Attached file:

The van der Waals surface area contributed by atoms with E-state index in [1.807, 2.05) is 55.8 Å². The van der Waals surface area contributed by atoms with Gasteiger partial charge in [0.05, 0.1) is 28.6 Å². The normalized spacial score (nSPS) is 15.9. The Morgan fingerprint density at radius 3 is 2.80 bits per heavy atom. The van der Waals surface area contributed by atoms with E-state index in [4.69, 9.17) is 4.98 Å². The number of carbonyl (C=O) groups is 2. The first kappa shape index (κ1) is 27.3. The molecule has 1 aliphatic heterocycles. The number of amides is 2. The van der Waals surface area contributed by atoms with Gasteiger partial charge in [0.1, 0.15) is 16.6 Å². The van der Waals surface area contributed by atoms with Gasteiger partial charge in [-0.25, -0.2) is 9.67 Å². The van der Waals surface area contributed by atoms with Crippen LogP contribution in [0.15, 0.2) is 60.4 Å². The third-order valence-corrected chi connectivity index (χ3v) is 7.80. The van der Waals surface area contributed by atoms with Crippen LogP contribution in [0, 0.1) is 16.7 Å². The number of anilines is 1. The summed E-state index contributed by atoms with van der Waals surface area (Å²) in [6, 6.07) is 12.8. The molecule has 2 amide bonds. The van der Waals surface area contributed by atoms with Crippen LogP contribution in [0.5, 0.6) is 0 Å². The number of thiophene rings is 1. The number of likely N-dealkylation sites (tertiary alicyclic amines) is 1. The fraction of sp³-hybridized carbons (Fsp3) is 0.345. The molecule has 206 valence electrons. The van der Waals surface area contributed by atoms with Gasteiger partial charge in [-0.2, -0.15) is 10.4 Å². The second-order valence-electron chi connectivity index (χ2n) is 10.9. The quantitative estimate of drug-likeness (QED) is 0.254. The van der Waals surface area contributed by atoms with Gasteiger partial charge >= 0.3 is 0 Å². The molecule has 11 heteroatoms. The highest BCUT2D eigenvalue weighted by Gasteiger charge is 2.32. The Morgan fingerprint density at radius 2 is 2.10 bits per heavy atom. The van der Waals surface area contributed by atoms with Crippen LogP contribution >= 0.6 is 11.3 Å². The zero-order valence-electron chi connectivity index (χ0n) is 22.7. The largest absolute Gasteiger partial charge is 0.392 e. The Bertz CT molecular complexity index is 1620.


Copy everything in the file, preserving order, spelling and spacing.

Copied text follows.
The van der Waals surface area contributed by atoms with E-state index in [1.807, 2.05) is 55.8 Å². The van der Waals surface area contributed by atoms with Gasteiger partial charge in [0.05, 0.1) is 28.6 Å². The normalized spacial score (nSPS) is 15.9. The Morgan fingerprint density at radius 3 is 2.80 bits per heavy atom. The van der Waals surface area contributed by atoms with E-state index in [4.69, 9.17) is 4.98 Å². The number of carbonyl (C=O) groups is 2. The first kappa shape index (κ1) is 27.3. The molecule has 1 aliphatic heterocycles. The number of amides is 2. The van der Waals surface area contributed by atoms with Gasteiger partial charge in [0.1, 0.15) is 16.6 Å². The van der Waals surface area contributed by atoms with Gasteiger partial charge in [-0.25, -0.2) is 9.67 Å². The van der Waals surface area contributed by atoms with Crippen LogP contribution in [0.15, 0.2) is 60.4 Å². The third-order valence-corrected chi connectivity index (χ3v) is 7.80. The van der Waals surface area contributed by atoms with Crippen LogP contribution in [0, 0.1) is 16.7 Å². The number of anilines is 1. The summed E-state index contributed by atoms with van der Waals surface area (Å²) in [6, 6.07) is 12.8. The molecule has 2 amide bonds. The van der Waals surface area contributed by atoms with Crippen LogP contribution in [0.5, 0.6) is 0 Å². The number of thiophene rings is 1. The number of likely N-dealkylation sites (tertiary alicyclic amines) is 1. The fraction of sp³-hybridized carbons (Fsp3) is 0.345. The molecule has 206 valence electrons. The van der Waals surface area contributed by atoms with Gasteiger partial charge in [-0.2, -0.15) is 10.4 Å². The second-order valence-electron chi connectivity index (χ2n) is 10.9. The quantitative estimate of drug-likeness (QED) is 0.254. The van der Waals surface area contributed by atoms with Gasteiger partial charge >= 0.3 is 0 Å². The molecule has 11 heteroatoms. The highest BCUT2D eigenvalue weighted by Gasteiger charge is 2.32. The Morgan fingerprint density at radius 2 is 2.10 bits per heavy atom. The van der Waals surface area contributed by atoms with Crippen LogP contribution >= 0.6 is 11.3 Å². The zero-order valence-electron chi connectivity index (χ0n) is 22.7. The largest absolute Gasteiger partial charge is 0.392 e. The Bertz CT molecular complexity index is 1620.